The Student News Site of St. Mark's School of Texas

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St. Mark's School of Texas
10600 Preston Road Dallas, TX 75230
The Student News Site of St. Mark's School of Texas

ReMarker

The Student News Site of St. Mark's School of Texas

ReMarker

Two years late, lots of hype and tons of beans.

DIGGING+DEEP+Jack%2C+Henry%2C+and+I+exploring+one+of+the+caves+on+Day+4.
PHOTO/ MATTHEW HOFMANN
DIGGING DEEP Jack, Henry, and I exploring one of the caves on Day 4.

I had never camped under the stars. I’d never backpacked. I really hadn’t done much hiking, and definitely not for a week away from home. I had never crawled deep in caves or known how to tie a taut line hitch knot.

My Pecos experience was full of firsts.

Firsts and opportunities.

The opportunity to bond with my classmates. Another opportunity to talk with the guy I rarely caught up with. Another opportunity to bond with a former teacher.

The opportunity to immerse myself in the wild like that had never presented itself. While uncomfortable at times, the experience was memorable, not just because of what I expected, but also the many twists and turns of my trip.

Day 1. On Monday Aug. 31 at 5:30 a.m, my alarm went off. After a brief loading phase and roll call, the Class of 2025 loaded on to three buses at 7:15 a.m and departed for Pecos, New Mexico.

I don’t think I’ve been that bored before. We played a game of finding signs in alphabetical order. That bored.

After completing the grueling 11-hour trip, we clambered out of the bus 6,400 feet higher than we were when we left. My ears took a bit to pop.

Food was the important thing on my mind when we arrived. The menu for night one: burrito mix and pasta. Day one of the highest fiber diet I had ever been on.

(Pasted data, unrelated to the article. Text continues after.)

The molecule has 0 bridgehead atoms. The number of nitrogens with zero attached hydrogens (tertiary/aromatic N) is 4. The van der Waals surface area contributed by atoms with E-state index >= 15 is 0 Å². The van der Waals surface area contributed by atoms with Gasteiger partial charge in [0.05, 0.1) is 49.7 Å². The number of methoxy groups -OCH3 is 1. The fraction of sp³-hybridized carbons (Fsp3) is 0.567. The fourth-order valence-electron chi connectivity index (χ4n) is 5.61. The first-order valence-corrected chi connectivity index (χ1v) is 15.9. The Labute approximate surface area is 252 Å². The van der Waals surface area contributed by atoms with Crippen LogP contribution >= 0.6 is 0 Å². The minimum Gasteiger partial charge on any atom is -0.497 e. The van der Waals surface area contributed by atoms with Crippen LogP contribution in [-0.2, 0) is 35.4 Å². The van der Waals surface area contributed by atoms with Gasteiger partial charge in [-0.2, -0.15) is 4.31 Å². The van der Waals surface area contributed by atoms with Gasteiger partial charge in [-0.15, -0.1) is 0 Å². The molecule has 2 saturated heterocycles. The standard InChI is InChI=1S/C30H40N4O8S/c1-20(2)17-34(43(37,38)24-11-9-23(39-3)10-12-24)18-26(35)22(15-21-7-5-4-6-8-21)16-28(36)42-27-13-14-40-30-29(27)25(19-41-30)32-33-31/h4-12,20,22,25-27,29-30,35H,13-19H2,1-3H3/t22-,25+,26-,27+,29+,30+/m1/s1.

After my first camp made meal of the trip, I sat with friends and played cards until it was time to go to bed.

Day 2 began very early. I crawled out of my semi-wet sleeping bag at around 6:30 a.m., quickly discovering that dew accumulates on the tent roof over night and every shake would drop water on us and our gear.

Also, my sleeping bad stuck out of the end of the tent. Wet feet are really annoying.

On day two—our acclimatization day—all of the groups stayed nearby for our first full day in the wilderness. Some groups broke off to go on short day hikes. Others walked down a path to refill waters at a nearby creek. My group worked on learning the basics of shelter building and knot tying. It wasn’t as hard as I thought it would be.

In the afternoon, a large part of the grade played a massive wiffle ball game, one of my highlights from the trip even though I’m terrible at it.

That night, I had meal number two and sat with friends playing cards again. The day seemed incredibly long, but after a full day, I fell asleep hoping to not wake up with my feet damp again.

Day 3 was laid back for my group. The last group to get shuttled to the trailhead to begin hiking, we had a leisurely breakfast and slowly packed our stuff, making sure we were ready to go. We were even allowed to sleep until 7:30.

After waiting until 11 a.m. or so, our group finally got shuttled and our first day of hiking began. We hiked for about two and a half miles before crossing over a creek to set up camp in a meadow. This time, my group paid special attention to making sure our feet would have enough room so they wouldn’t get soaked. 

After setting up, my tentmates – Henry Sun and Jack Frary – walked with me and our group nurse back to the creek to practice water-hiking and water-crossings before returning to camp to relax, play cards, and do our summer reading. After a good pasta dinner and gas stove smores, which honestly was easier than using a firepit, we fell asleep.

Day 4 began on a high note—our tent setup was the best it had been all trip. I wasn’t wet.